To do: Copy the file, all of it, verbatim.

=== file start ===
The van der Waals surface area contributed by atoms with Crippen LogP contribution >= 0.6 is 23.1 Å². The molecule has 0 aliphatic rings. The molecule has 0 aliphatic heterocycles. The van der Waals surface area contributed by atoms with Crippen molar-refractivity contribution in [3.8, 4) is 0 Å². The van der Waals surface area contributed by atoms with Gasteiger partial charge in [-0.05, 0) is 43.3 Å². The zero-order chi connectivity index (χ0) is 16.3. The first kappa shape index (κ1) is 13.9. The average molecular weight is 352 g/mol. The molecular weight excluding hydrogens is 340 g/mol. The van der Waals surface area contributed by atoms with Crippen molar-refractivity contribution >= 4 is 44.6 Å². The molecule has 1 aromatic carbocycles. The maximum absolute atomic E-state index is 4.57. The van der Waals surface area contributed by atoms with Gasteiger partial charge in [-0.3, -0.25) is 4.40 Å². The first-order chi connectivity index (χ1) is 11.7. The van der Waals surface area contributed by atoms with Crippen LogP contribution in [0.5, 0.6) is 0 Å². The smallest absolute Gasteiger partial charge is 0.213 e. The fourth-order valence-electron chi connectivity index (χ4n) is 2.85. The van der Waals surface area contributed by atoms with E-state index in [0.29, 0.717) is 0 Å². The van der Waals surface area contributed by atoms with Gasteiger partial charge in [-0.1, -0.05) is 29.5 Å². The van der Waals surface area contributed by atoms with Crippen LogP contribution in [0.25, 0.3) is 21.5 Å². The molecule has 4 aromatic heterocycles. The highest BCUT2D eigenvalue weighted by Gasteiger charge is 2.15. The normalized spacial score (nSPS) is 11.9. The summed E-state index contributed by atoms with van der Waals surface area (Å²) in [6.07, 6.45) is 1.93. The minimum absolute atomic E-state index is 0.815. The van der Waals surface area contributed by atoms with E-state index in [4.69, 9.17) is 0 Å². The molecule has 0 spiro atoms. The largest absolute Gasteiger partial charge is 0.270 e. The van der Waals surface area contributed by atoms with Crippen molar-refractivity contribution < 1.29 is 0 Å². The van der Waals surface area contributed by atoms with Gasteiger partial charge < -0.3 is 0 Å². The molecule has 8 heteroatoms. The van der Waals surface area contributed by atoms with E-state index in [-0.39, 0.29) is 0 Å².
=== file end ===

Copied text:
The van der Waals surface area contributed by atoms with Crippen LogP contribution >= 0.6 is 23.1 Å². The molecule has 0 aliphatic rings. The molecule has 0 aliphatic heterocycles. The van der Waals surface area contributed by atoms with Crippen molar-refractivity contribution in [3.8, 4) is 0 Å². The van der Waals surface area contributed by atoms with Gasteiger partial charge in [-0.05, 0) is 43.3 Å². The zero-order chi connectivity index (χ0) is 16.3. The first kappa shape index (κ1) is 13.9. The average molecular weight is 352 g/mol. The molecular weight excluding hydrogens is 340 g/mol. The van der Waals surface area contributed by atoms with Crippen molar-refractivity contribution >= 4 is 44.6 Å². The molecule has 1 aromatic carbocycles. The maximum absolute atomic E-state index is 4.57. The van der Waals surface area contributed by atoms with Gasteiger partial charge in [-0.3, -0.25) is 4.40 Å². The first-order chi connectivity index (χ1) is 11.7. The van der Waals surface area contributed by atoms with Crippen LogP contribution in [0.5, 0.6) is 0 Å². The smallest absolute Gasteiger partial charge is 0.213 e. The fourth-order valence-electron chi connectivity index (χ4n) is 2.85. The van der Waals surface area contributed by atoms with E-state index in [0.29, 0.717) is 0 Å². The van der Waals surface area contributed by atoms with Gasteiger partial charge in [-0.1, -0.05) is 29.5 Å². The van der Waals surface area contributed by atoms with Crippen LogP contribution in [0.25, 0.3) is 21.5 Å². The molecule has 4 aromatic heterocycles. The highest BCUT2D eigenvalue weighted by Gasteiger charge is 2.15. The normalized spacial score (nSPS) is 11.9. The summed E-state index contributed by atoms with van der Waals surface area (Å²) in [6.07, 6.45) is 1.93. The minimum absolute atomic E-state index is 0.815. The van der Waals surface area contributed by atoms with E-state index in [4.69, 9.17) is 0 Å². The molecule has 0 spiro atoms. The largest absolute Gasteiger partial charge is 0.270 e. The van der Waals surface area contributed by atoms with Crippen molar-refractivity contribution < 1.29 is 0 Å². The van der Waals surface area contributed by atoms with Gasteiger partial charge < -0.3 is 0 Å². The molecule has 8 heteroatoms. The van der Waals surface area contributed by atoms with E-state index in [-0.39, 0.29) is 0 Å².